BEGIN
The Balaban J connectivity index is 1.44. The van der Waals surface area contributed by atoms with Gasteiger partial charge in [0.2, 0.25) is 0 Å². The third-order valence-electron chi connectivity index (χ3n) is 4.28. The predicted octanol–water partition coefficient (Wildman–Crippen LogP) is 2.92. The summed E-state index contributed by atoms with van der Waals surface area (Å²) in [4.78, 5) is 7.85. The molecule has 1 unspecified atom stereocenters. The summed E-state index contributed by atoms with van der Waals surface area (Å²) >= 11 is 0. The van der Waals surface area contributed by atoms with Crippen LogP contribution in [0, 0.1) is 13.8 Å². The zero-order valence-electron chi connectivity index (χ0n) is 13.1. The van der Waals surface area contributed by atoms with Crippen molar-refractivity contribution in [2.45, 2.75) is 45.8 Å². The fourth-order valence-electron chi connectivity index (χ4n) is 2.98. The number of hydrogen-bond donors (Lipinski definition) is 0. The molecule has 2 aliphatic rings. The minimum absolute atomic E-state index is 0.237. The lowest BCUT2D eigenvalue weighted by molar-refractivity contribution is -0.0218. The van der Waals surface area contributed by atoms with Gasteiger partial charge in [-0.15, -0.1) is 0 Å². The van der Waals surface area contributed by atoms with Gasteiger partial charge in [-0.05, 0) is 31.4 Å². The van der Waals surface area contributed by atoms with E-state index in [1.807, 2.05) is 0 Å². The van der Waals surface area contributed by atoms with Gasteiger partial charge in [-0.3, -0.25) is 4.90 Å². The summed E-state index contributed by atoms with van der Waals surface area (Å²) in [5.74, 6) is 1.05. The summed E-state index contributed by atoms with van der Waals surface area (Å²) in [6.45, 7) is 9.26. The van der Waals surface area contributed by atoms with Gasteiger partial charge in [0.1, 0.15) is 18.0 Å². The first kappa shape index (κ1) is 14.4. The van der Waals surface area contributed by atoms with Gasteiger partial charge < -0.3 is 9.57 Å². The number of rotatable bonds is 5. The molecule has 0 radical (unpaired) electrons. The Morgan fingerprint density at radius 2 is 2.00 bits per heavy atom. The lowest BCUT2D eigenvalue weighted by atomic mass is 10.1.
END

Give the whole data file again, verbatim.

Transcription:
The Balaban J connectivity index is 1.44. The van der Waals surface area contributed by atoms with Gasteiger partial charge in [0.2, 0.25) is 0 Å². The third-order valence-electron chi connectivity index (χ3n) is 4.28. The predicted octanol–water partition coefficient (Wildman–Crippen LogP) is 2.92. The summed E-state index contributed by atoms with van der Waals surface area (Å²) in [4.78, 5) is 7.85. The molecule has 1 unspecified atom stereocenters. The summed E-state index contributed by atoms with van der Waals surface area (Å²) >= 11 is 0. The van der Waals surface area contributed by atoms with Crippen LogP contribution in [0, 0.1) is 13.8 Å². The zero-order valence-electron chi connectivity index (χ0n) is 13.1. The van der Waals surface area contributed by atoms with Crippen molar-refractivity contribution in [2.45, 2.75) is 45.8 Å². The fourth-order valence-electron chi connectivity index (χ4n) is 2.98. The number of hydrogen-bond donors (Lipinski definition) is 0. The molecule has 2 aliphatic rings. The minimum absolute atomic E-state index is 0.237. The lowest BCUT2D eigenvalue weighted by molar-refractivity contribution is -0.0218. The van der Waals surface area contributed by atoms with Gasteiger partial charge in [-0.15, -0.1) is 0 Å². The van der Waals surface area contributed by atoms with Gasteiger partial charge in [-0.05, 0) is 31.4 Å². The van der Waals surface area contributed by atoms with E-state index in [1.807, 2.05) is 0 Å². The van der Waals surface area contributed by atoms with Gasteiger partial charge in [-0.3, -0.25) is 4.90 Å². The summed E-state index contributed by atoms with van der Waals surface area (Å²) in [5.74, 6) is 1.05. The summed E-state index contributed by atoms with van der Waals surface area (Å²) in [6.45, 7) is 9.26. The van der Waals surface area contributed by atoms with Gasteiger partial charge in [0.1, 0.15) is 18.0 Å². The first kappa shape index (κ1) is 14.4. The van der Waals surface area contributed by atoms with Gasteiger partial charge < -0.3 is 9.57 Å². The number of rotatable bonds is 5. The molecule has 0 radical (unpaired) electrons. The Morgan fingerprint density at radius 2 is 2.00 bits per heavy atom. The lowest BCUT2D eigenvalue weighted by atomic mass is 10.1.